Illinois Police and Sheriff's News, August 10,1997, Internet Edition
Mobbed-Up LIUNA Official
Linked to 1988 Murder
James DiForti Charged With "Pallet
It is no secret within the labor movement
and law enforcement of this country that two of the largest unions,
historically, have, for many decades, been under the thumb of
In recent years, the federal government
has shifted its investigative resources from the International
Brotherhood of Teamsters to the mob-influenced Laborers' International
Union of North America (LIUNA). The 94-year-old union represents
700,000 workers at the lower rungs of the
employment spectrum - ditch diggers, seasonal road builders, waste
haulers, and in recent years food industry workers and mail handlers.
The men and women who toil in these
physically demanding and less than glamourous professions are
represented at the highest levels by union officials under mob
control. Twenty-three current or former officials within the Chicago
District Council and the affiliated pension and welfare funds
have been linked to the Chicago outfit including Joseph Lombardo,
Jr., son of the Joey "the Clown"
Lombardo, Bruno Caruso, Local 1001 president and business manager,
and James DiForti, of Chicago Heights who is the number two man
in Laborer's Local 5 drawing a salary of $90,000 a year.
In July, a Cook County Grand Jury
returned a murder indictment against DiForti, who has been described
as a lieutenant of Johnny "Apes" Monteleone, based on
testimony of retired FBI Agent and Chicago Crime Commission member
John O'Rourke, who recently appeared before the Laborers' International
Union of North America Trusteeship Hearing.
O'Rourke disclosed to the hearing
officer and attorneys present at the hearing, that DiForti became
secretary-treasurer of Local 5 after having previously served
as a business agent in Local 1006. O'Rourke learned from an informant
that DiForti's mob ties were deep and pervasive.
"Jimmy DiForti was a lieutenant
reporting to John Monteleone.... that he was in charge of gambling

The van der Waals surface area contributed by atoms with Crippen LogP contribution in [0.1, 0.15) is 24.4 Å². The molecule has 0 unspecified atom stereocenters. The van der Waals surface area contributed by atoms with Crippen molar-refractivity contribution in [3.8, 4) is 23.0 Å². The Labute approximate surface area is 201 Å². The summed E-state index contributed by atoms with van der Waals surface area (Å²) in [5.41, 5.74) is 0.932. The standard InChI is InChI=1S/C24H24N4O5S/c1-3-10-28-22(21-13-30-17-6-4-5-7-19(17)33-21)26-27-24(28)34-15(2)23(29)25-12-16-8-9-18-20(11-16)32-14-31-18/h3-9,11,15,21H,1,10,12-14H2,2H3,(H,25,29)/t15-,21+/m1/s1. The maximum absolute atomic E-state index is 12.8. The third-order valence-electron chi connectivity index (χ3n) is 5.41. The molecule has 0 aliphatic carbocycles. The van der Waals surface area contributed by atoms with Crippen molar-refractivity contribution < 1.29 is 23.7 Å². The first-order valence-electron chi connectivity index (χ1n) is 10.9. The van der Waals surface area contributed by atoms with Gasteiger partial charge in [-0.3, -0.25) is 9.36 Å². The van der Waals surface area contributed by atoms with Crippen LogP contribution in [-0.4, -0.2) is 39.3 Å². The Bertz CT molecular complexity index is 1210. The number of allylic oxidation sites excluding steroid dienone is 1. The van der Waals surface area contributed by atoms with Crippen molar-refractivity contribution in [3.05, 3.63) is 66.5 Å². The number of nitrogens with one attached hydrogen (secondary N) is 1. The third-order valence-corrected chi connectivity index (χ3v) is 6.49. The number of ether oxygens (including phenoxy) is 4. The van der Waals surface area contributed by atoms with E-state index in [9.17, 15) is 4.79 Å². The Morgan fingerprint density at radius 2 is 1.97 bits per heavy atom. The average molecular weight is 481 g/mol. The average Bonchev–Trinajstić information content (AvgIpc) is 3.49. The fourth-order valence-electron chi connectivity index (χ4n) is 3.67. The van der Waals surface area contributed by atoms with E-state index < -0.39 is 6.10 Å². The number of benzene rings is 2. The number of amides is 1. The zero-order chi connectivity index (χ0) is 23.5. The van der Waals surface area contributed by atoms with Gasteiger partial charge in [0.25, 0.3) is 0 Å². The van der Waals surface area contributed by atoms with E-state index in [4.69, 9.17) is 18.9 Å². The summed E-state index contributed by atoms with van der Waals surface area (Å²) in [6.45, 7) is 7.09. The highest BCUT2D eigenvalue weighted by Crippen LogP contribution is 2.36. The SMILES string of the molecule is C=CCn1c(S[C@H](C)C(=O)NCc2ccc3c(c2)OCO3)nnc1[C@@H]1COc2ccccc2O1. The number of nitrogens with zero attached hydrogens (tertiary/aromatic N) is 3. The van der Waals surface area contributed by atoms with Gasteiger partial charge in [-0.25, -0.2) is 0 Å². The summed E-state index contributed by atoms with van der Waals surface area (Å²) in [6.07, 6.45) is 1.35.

and juice and street tax collections for the 26th Street Chinatown
Crew, a long-time member of that crew, and also involved with
the Cicero Crew, that both had been placed under John Monteleone
and that DiForti being a trusted lieutenant had been dispatched
on orders of John Monteleone out to Chicago Heights to take over
Local 5 and to conduct organized crime operations in the south
suburban Chicago Heights area."
Until he was arrested and charged
with the nine-year-old murder of William Benham, owner of the
B & S Pallet Company on West Root Street in Canaryville, DiForti
had never been indicted on a criminal charge in Chicago, though
he has long been identified as a "made" member of the
outfit linked to Monteleone, West Side boss Anthony Centracchio
Benham was killed in his office on
Valentine's Day, 1988. He was shot numerous times and a small
hand gun was found under the desk, which indicated that he may
have fired on his assailant before collapsing to the floor.
The "Pallet Man" case remained
an unsolved mystery until 1995 when a federal informant put the
FBI on the trail of DiForti who allegedly was trying to collect
on a $100,000 juice loan given to the victim. Benham, identified
as a horse player who knew DiForti from the racing circuit, refused
to pay back his loan and threatened to go to the feds with his
story when he was shot six times.
The FBI developed the information
on DiForti through an informant warehoused in a federal prison,
then passed it on to the Chicago Police Department. "The
FBI not only went back and re-interviewed the Chicago Police Department's
witnesses, but a third party surfaced after the murder was committed,"